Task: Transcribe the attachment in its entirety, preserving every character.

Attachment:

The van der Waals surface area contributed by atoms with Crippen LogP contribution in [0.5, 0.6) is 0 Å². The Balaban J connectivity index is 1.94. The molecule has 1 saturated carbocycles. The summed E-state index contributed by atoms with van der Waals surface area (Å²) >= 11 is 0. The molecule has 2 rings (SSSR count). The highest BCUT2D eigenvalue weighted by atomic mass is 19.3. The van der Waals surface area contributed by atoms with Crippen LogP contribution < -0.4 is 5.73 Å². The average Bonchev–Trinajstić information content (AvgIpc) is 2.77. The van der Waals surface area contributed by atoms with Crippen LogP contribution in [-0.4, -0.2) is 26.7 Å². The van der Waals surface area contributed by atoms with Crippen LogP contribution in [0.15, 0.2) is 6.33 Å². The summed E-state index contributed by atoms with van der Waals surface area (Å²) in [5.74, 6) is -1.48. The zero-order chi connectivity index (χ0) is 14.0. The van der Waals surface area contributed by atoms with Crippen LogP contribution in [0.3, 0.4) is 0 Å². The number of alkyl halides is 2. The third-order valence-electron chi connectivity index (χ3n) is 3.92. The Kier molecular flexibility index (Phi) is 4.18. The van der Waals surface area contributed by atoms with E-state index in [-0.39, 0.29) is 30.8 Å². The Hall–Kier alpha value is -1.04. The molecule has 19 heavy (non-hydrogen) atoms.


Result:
The van der Waals surface area contributed by atoms with Crippen LogP contribution in [0.5, 0.6) is 0 Å². The Balaban J connectivity index is 1.94. The molecule has 1 saturated carbocycles. The summed E-state index contributed by atoms with van der Waals surface area (Å²) >= 11 is 0. The molecule has 2 rings (SSSR count). The highest BCUT2D eigenvalue weighted by atomic mass is 19.3. The van der Waals surface area contributed by atoms with Crippen LogP contribution < -0.4 is 5.73 Å². The average Bonchev–Trinajstić information content (AvgIpc) is 2.77. The van der Waals surface area contributed by atoms with Crippen LogP contribution in [-0.4, -0.2) is 26.7 Å². The van der Waals surface area contributed by atoms with Crippen LogP contribution in [0.15, 0.2) is 6.33 Å². The summed E-state index contributed by atoms with van der Waals surface area (Å²) in [5.74, 6) is -1.48. The zero-order chi connectivity index (χ0) is 14.0. The van der Waals surface area contributed by atoms with Crippen LogP contribution in [0.3, 0.4) is 0 Å². The number of alkyl halides is 2. The third-order valence-electron chi connectivity index (χ3n) is 3.92. The Kier molecular flexibility index (Phi) is 4.18. The van der Waals surface area contributed by atoms with E-state index in [-0.39, 0.29) is 30.8 Å². The Hall–Kier alpha value is -1.04. The molecule has 19 heavy (non-hydrogen) atoms.